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The BBC's Helen Sawyer
"The decision has dashed any hope of a negotiated settlement"
 real 28k

The BBC's Tom Carver
"It's widely believed that the findings will go against Microsoft"
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banner Sunday, 2 April, 2000, 00:32 GMT 01:32 UK
Microsoft talks break up

The judge mediating in the Microsoft antitrust case has announced that he has ended his efforts to settle the case.

The Microsoft Trial
The company is accused of illegally trying to dominate the market for web browsers with its Internet Explorer software.

A decision was delayed last week to allow the two sides to negotiate but Saturday's failure means a verdict is likely to be delivered in the next few days.

Once a verdict is issued, additional hearings will be held to determine what kind of sanctions to impose.

Microsoft is likely to appeal against any decision, possibly tying up the case for several years.

Announcing the end of his attempts at mediation, US Court of Appeals Chief Judge Richard Posner said that "the quest has proved fruitless," adding that the differences between the two sides "were too deep-seated to be bridged".

Last week, District Judge Thomas Penfield Jackson had said he was ready to issue a verdict and would do so on Tuesday unless there was progress in settlement talks.

Judge's options
Break-up - Split into three firms selling operating systems, applications and internet content respectively
Open source code - Competitors could add or modify Windows to use their own software
Fair pricing - Bar on discounts to firms which exclusively use its software
Baby Bills - Create several identical versions of Microsoft
But he also approved a new mediation schedule that was due to allow talks to continue until 7 April.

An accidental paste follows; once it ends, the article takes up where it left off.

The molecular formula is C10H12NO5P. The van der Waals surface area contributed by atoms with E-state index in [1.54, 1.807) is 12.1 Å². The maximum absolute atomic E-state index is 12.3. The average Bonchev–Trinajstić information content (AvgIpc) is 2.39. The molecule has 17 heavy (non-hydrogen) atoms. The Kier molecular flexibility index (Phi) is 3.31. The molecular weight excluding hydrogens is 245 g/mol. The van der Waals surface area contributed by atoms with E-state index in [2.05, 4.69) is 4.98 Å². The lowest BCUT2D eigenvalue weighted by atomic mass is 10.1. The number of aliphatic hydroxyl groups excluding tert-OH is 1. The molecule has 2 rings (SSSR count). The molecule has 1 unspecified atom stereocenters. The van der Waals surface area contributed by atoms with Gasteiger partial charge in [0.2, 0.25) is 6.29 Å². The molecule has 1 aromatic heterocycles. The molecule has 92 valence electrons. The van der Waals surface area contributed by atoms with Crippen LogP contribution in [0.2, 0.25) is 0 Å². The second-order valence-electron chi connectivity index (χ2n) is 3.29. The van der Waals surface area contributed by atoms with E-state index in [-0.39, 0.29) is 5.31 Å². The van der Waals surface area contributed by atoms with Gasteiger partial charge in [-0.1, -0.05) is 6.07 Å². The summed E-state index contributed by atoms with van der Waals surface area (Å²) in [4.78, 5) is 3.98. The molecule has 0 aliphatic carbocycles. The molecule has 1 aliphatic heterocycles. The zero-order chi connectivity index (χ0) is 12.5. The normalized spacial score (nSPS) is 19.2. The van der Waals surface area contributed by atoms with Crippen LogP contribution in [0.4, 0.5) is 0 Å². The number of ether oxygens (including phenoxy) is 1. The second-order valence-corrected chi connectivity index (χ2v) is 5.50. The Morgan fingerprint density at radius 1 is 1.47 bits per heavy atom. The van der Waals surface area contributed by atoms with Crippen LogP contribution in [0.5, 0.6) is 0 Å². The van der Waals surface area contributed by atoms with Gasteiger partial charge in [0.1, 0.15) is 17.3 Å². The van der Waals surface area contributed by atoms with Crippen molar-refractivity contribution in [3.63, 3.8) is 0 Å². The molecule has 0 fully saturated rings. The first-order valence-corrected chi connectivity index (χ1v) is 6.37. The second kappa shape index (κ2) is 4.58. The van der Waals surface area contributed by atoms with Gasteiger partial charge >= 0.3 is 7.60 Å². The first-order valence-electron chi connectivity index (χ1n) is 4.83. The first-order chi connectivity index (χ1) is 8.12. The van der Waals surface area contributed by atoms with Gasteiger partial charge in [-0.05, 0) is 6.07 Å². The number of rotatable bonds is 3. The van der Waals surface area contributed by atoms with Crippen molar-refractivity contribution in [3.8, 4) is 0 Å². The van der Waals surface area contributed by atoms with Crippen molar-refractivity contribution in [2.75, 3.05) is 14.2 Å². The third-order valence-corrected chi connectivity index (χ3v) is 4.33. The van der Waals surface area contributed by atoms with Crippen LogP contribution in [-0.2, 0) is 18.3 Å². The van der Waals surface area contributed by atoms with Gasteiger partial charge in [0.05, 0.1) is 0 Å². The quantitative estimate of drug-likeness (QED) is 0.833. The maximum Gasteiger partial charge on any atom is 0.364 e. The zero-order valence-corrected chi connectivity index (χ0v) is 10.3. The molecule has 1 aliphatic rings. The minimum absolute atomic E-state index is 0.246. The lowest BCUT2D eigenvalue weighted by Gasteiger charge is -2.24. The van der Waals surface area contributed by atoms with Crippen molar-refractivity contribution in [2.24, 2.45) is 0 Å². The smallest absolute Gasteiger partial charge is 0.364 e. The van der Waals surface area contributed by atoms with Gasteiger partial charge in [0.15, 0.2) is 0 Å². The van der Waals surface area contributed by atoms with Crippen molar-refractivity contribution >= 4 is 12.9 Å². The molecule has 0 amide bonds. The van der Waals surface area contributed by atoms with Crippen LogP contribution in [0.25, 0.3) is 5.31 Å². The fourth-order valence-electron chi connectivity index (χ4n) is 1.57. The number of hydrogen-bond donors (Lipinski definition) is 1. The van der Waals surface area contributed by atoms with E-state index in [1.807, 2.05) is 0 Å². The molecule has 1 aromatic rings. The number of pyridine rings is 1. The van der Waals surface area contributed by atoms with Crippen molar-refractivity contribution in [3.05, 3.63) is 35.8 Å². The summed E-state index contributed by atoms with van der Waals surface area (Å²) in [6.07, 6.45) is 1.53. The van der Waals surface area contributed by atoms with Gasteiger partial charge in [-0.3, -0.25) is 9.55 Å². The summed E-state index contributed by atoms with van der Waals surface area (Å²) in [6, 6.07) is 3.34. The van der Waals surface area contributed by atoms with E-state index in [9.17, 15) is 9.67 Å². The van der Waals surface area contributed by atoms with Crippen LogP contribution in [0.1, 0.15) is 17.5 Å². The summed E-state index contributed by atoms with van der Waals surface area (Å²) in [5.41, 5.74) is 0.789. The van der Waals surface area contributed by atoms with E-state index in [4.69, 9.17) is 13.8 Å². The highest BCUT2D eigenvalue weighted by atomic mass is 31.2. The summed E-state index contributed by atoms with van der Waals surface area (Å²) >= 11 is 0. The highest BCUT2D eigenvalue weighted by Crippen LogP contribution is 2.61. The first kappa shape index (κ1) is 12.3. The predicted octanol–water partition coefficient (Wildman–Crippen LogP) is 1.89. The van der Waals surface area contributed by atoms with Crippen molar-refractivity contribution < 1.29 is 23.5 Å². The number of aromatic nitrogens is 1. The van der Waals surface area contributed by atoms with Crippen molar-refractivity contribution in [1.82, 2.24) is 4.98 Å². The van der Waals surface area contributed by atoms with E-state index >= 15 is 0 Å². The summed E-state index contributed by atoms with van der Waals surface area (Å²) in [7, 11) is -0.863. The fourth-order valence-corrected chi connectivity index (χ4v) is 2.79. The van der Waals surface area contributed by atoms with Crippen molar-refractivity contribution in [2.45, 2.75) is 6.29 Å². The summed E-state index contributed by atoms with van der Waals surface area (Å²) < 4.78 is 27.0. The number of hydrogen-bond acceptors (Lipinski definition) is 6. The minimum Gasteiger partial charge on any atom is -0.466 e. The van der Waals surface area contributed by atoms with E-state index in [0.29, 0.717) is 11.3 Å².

Negotiations had been continuing between the firm and the US Government, along with the 19 states that brought the anti-trust suit.

Detailed proposal

Microsoft sent a detailed settlement proposal of almost a dozen pages to government lawyers late last week.

In the proposal, Microsoft agreed to:

  • Sell a version of Windows that does not have its web browser, Internet Explorer, integrated with the operating system.
  • Charge a standard, uniform price for Windows.
  • Open access to other software makers of more of the code of Windows, also called application program interfaces or APIs.
  • Apply the settlement not only to consumer versions of Windows, such as Windows 95 and 98, but also to its corporate operating system, previously known as Windows NT but now named Windows 2000.

Many government officials deemed the proposal inadequate, but they wanted time to evaluate not only the concessions that Microsoft had offered but also 14 conditions and detailed technical exceptions included in the proposal.

Mistrust of Microsoft

The government wanted to review carefully the complex conditions that Microsoft has laid out in the new proposed agreement to avoid ambiguity.

It also wanted to include clear enforcement language in the agreement.

Talks were being made more difficult by dissent amongst the 19 states involved in the case.

Some were satisfied with the conduct-based remedies - or actions Microsoft must take - contained in the proposed settlement, while others were pressing for Microsoft to be broken up.

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See also:

22 Feb 00 | Microsoft
Judge hints at Microsoft break-up
22 Feb 00 | Microsoft
What's it all about?
14 Feb 00 | Microsoft
The Trial: Key Moments
09 Feb 00 | Business
EU probes Windows
31 Jan 00 | Business
Gates: No Microsoft media merger
14 Feb 00 | Microsoft
Microsoft: The charge sheet
18 Feb 00 | Microsoft
Split may help Microsoft
14 Feb 00 | Microsoft
Timeline of the legal battle
17 Feb 00 | Business
Windows 2000: Special report
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